New data from the spacecraft Cassini, suggests that the geologically active moon of Saturn – Enceladus – there is a continuous ocean beneath the icy crust, according to NASA. These findings researchers have analyzed the behavior of the motion of Enceladus around Saturn.
The existence of indirect evidence ocean geysers ejecting water vapor, ice particles and simple organic molecules, which Cassini discovered near the South Pole of the satellite. According to scientists, it can be assumed that the source of the geysers is a huge ocean of liquid water.
Conducted apparatus Cassini observations previously allowed the researchers to suggest that within Saturn’s South Pole in hiding ventricular reservoir. However, new data from Cassini during several crossings in close proximity to the region indicate that the subsurface ocean is global, that is, takes up the entire area of Enceladus.
It was quite a difficult puzzle. We took years of observations and calculations using knowledge from different disciplines. But now we believe we are now on the right track – says one of the study’s authors, Peter Thomas of Cornell University.
The scientists involved in the mission Cassini, a little over seven years analyzed a large number of images of Enceladus made by Cassini. Researchers have made an accurate map of the satellite, noting the location of the various entities, mainly craters. As a result, it was revealed that Enceladus oscillates while moving around Saturn. This phenomenon is called liberation.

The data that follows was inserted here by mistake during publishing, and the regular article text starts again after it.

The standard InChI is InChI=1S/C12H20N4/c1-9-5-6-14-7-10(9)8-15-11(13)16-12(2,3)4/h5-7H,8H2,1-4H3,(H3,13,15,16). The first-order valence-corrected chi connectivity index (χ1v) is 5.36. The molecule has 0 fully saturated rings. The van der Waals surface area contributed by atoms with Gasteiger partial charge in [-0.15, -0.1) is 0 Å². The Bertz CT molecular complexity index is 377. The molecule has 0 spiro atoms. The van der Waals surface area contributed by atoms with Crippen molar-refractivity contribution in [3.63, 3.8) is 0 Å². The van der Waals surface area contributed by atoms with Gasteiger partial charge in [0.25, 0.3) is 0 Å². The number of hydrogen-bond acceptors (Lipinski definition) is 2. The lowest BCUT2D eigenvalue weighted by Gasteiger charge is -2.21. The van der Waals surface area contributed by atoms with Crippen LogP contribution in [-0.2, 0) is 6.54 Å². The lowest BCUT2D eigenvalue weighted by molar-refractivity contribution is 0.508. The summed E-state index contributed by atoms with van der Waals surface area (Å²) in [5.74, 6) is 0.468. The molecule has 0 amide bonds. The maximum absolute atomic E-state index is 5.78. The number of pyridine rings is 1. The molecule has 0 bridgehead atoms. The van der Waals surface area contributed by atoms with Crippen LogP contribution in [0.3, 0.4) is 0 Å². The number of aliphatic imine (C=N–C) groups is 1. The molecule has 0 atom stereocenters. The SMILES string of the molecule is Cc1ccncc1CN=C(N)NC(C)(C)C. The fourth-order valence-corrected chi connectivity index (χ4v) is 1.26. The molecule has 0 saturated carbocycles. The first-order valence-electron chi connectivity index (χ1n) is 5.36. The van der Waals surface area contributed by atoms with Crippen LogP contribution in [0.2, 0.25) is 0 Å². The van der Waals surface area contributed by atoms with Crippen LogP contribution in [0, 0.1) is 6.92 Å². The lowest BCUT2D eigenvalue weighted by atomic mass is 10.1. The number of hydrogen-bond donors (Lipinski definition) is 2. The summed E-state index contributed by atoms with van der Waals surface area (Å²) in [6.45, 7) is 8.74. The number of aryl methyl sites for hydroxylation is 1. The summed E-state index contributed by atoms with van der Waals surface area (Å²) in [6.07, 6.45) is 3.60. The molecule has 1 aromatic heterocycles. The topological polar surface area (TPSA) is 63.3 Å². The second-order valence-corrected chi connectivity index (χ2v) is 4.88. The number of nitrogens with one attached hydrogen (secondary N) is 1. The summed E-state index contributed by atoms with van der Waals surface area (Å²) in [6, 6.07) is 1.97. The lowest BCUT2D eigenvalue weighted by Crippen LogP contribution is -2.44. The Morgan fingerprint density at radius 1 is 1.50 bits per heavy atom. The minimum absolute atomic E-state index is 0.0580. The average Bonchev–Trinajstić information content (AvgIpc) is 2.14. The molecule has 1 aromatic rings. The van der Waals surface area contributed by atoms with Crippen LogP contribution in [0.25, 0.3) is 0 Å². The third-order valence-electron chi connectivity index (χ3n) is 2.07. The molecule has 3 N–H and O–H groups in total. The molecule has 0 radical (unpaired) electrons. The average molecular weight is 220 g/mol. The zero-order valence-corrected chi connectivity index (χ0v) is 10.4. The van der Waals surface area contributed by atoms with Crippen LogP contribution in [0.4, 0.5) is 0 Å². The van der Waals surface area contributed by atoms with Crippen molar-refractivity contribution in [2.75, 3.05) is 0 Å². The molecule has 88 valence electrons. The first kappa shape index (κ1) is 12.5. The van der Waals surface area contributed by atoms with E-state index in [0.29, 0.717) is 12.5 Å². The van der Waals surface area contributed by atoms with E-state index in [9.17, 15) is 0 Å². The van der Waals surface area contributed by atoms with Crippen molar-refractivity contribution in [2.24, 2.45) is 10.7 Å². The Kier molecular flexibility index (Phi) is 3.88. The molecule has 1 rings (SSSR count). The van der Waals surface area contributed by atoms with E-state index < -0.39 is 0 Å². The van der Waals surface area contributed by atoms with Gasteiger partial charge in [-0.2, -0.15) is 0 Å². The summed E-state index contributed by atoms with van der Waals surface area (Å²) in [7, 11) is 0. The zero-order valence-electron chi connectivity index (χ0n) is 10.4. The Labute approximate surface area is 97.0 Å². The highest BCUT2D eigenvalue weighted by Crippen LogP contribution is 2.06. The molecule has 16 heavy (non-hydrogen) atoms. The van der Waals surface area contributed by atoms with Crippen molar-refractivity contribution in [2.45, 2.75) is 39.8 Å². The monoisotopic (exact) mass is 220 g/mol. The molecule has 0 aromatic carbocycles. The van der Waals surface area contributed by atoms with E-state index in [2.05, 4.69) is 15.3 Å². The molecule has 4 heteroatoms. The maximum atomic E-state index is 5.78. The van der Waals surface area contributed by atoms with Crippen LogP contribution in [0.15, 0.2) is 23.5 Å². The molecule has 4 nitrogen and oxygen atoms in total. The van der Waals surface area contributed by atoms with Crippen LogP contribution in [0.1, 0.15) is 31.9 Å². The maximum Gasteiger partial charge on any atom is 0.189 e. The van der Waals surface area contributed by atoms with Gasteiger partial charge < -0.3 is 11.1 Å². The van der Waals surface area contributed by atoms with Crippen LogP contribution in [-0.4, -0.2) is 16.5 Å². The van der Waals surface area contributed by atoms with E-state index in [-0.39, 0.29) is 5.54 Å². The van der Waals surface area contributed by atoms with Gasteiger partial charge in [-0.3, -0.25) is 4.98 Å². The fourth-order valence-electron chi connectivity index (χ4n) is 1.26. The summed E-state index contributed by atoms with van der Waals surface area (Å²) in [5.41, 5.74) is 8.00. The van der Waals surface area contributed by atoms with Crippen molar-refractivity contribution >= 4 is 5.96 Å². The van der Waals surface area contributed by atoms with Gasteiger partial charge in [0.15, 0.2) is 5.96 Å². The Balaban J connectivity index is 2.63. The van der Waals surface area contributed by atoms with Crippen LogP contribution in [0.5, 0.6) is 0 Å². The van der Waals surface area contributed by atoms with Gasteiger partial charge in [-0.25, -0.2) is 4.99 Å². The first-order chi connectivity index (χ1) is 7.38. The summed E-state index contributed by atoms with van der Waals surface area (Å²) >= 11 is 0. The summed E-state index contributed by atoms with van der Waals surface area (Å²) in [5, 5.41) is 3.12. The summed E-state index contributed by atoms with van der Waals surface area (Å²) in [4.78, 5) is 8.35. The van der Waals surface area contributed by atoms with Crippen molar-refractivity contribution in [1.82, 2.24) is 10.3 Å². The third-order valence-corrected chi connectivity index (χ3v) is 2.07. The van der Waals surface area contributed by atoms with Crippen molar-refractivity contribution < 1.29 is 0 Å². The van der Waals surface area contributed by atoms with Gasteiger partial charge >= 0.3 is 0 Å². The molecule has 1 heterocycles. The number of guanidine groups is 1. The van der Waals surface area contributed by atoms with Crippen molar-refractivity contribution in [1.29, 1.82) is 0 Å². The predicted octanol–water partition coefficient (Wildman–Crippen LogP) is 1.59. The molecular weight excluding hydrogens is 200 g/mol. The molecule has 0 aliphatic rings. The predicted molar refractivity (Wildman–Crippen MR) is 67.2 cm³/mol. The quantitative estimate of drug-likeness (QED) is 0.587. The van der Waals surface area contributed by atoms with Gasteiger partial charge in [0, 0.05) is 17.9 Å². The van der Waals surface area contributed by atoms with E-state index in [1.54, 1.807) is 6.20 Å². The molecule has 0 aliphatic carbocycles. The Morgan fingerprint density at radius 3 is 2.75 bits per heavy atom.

Experts suggested considering several models of the internal structure of Enceladus, given the nature of oscillations. If the surface of the core and the satellite was secured to, fluctuations have been less than we have seen – says Matthew Tiskareno Institute of SETI. Vibrations Enceladus can be explained only by the presence of a continuous liquid layer that separates the surface layer of the core.
The reason why the ocean inside Enceladus not frozen, remains unknown. According to scientists, the gravitational influence of Saturn may produce more heat inside the satellite, than previously thought. October 28 Cassini will have to make a rapprochement with Enceladus, passing through a plume of ice particles. The unit flies above the surface at an altitude of 49 km.